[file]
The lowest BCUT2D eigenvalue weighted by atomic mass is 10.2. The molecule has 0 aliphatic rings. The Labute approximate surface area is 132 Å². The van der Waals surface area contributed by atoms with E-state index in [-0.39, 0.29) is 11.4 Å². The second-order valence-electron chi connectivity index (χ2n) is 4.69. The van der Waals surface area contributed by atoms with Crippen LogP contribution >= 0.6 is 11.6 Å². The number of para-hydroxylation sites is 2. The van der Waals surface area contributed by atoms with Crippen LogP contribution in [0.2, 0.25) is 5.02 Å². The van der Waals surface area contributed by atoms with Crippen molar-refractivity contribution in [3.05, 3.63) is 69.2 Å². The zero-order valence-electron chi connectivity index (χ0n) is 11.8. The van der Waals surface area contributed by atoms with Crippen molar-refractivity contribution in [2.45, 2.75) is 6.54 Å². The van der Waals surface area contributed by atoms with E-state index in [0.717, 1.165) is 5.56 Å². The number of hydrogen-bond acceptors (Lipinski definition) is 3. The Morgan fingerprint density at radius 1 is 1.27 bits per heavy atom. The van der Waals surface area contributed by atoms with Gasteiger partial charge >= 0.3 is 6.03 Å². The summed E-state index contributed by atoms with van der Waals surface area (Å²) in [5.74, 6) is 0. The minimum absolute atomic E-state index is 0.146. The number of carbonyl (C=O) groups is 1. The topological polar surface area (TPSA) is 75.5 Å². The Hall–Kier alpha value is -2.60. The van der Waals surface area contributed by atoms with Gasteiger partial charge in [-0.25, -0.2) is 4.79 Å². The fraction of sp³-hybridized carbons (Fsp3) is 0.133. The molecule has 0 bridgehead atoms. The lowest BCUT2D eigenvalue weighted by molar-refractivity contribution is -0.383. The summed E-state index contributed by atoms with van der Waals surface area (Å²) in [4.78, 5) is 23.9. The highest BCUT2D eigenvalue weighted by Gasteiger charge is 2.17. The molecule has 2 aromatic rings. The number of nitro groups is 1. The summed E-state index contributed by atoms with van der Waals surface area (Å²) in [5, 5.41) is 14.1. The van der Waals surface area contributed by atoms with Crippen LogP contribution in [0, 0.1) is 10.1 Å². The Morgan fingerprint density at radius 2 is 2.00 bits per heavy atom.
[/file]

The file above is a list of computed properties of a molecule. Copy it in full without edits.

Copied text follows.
The lowest BCUT2D eigenvalue weighted by atomic mass is 10.2. The molecule has 0 aliphatic rings. The Labute approximate surface area is 132 Å². The van der Waals surface area contributed by atoms with E-state index in [-0.39, 0.29) is 11.4 Å². The second-order valence-electron chi connectivity index (χ2n) is 4.69. The van der Waals surface area contributed by atoms with Crippen LogP contribution >= 0.6 is 11.6 Å². The number of para-hydroxylation sites is 2. The van der Waals surface area contributed by atoms with Crippen LogP contribution in [0.2, 0.25) is 5.02 Å². The van der Waals surface area contributed by atoms with Crippen molar-refractivity contribution in [3.05, 3.63) is 69.2 Å². The zero-order valence-electron chi connectivity index (χ0n) is 11.8. The van der Waals surface area contributed by atoms with Crippen molar-refractivity contribution in [2.45, 2.75) is 6.54 Å². The van der Waals surface area contributed by atoms with E-state index in [0.717, 1.165) is 5.56 Å². The number of hydrogen-bond acceptors (Lipinski definition) is 3. The Morgan fingerprint density at radius 1 is 1.27 bits per heavy atom. The van der Waals surface area contributed by atoms with Gasteiger partial charge >= 0.3 is 6.03 Å². The summed E-state index contributed by atoms with van der Waals surface area (Å²) in [5.74, 6) is 0. The minimum absolute atomic E-state index is 0.146. The number of carbonyl (C=O) groups is 1. The topological polar surface area (TPSA) is 75.5 Å². The Hall–Kier alpha value is -2.60. The van der Waals surface area contributed by atoms with Gasteiger partial charge in [-0.25, -0.2) is 4.79 Å². The fraction of sp³-hybridized carbons (Fsp3) is 0.133. The molecule has 0 bridgehead atoms. The lowest BCUT2D eigenvalue weighted by molar-refractivity contribution is -0.383. The summed E-state index contributed by atoms with van der Waals surface area (Å²) in [4.78, 5) is 23.9. The highest BCUT2D eigenvalue weighted by Gasteiger charge is 2.17. The molecule has 2 aromatic rings. The number of nitro groups is 1. The summed E-state index contributed by atoms with van der Waals surface area (Å²) in [5, 5.41) is 14.1. The van der Waals surface area contributed by atoms with Crippen LogP contribution in [0, 0.1) is 10.1 Å². The Morgan fingerprint density at radius 2 is 2.00 bits per heavy atom.